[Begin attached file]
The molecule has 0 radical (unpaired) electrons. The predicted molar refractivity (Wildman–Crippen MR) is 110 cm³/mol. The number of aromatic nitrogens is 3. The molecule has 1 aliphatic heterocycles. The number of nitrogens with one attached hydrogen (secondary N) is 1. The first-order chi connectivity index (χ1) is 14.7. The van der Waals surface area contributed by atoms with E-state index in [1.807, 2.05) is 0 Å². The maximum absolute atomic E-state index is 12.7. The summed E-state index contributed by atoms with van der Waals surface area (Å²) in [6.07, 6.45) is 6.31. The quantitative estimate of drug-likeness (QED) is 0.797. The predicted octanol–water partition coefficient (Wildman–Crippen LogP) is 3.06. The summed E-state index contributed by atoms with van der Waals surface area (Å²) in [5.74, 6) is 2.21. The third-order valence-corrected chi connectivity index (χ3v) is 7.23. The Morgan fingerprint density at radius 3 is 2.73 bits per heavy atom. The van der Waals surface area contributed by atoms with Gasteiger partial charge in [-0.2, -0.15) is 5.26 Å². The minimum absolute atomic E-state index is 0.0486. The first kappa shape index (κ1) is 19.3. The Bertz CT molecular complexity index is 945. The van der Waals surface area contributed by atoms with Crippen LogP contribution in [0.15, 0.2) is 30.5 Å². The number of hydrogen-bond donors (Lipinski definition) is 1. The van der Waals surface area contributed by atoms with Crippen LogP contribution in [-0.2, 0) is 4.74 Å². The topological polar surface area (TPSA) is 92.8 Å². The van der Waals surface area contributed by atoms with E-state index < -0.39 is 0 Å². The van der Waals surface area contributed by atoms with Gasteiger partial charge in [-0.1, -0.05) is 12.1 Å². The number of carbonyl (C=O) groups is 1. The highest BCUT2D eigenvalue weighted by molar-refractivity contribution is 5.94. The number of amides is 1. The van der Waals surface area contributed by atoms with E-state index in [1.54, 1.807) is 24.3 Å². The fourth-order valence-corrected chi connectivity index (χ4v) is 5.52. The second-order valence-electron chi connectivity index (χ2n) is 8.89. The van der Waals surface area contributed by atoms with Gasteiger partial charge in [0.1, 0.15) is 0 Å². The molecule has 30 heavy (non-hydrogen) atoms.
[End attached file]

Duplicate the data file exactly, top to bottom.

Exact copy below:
The molecule has 0 radical (unpaired) electrons. The predicted molar refractivity (Wildman–Crippen MR) is 110 cm³/mol. The number of aromatic nitrogens is 3. The molecule has 1 aliphatic heterocycles. The number of nitrogens with one attached hydrogen (secondary N) is 1. The first-order chi connectivity index (χ1) is 14.7. The van der Waals surface area contributed by atoms with E-state index in [1.807, 2.05) is 0 Å². The maximum absolute atomic E-state index is 12.7. The summed E-state index contributed by atoms with van der Waals surface area (Å²) in [6.07, 6.45) is 6.31. The quantitative estimate of drug-likeness (QED) is 0.797. The predicted octanol–water partition coefficient (Wildman–Crippen LogP) is 3.06. The summed E-state index contributed by atoms with van der Waals surface area (Å²) in [5.74, 6) is 2.21. The third-order valence-corrected chi connectivity index (χ3v) is 7.23. The Morgan fingerprint density at radius 3 is 2.73 bits per heavy atom. The van der Waals surface area contributed by atoms with Gasteiger partial charge in [-0.2, -0.15) is 5.26 Å². The minimum absolute atomic E-state index is 0.0486. The first kappa shape index (κ1) is 19.3. The Bertz CT molecular complexity index is 945. The van der Waals surface area contributed by atoms with Crippen LogP contribution in [0.15, 0.2) is 30.5 Å². The number of hydrogen-bond donors (Lipinski definition) is 1. The van der Waals surface area contributed by atoms with Crippen LogP contribution in [-0.2, 0) is 4.74 Å². The topological polar surface area (TPSA) is 92.8 Å². The van der Waals surface area contributed by atoms with E-state index < -0.39 is 0 Å². The van der Waals surface area contributed by atoms with Gasteiger partial charge in [-0.1, -0.05) is 12.1 Å². The number of carbonyl (C=O) groups is 1. The highest BCUT2D eigenvalue weighted by molar-refractivity contribution is 5.94. The number of amides is 1. The van der Waals surface area contributed by atoms with E-state index in [1.54, 1.807) is 24.3 Å². The fourth-order valence-corrected chi connectivity index (χ4v) is 5.52. The second-order valence-electron chi connectivity index (χ2n) is 8.89. The van der Waals surface area contributed by atoms with Gasteiger partial charge in [0.1, 0.15) is 0 Å². The molecule has 30 heavy (non-hydrogen) atoms.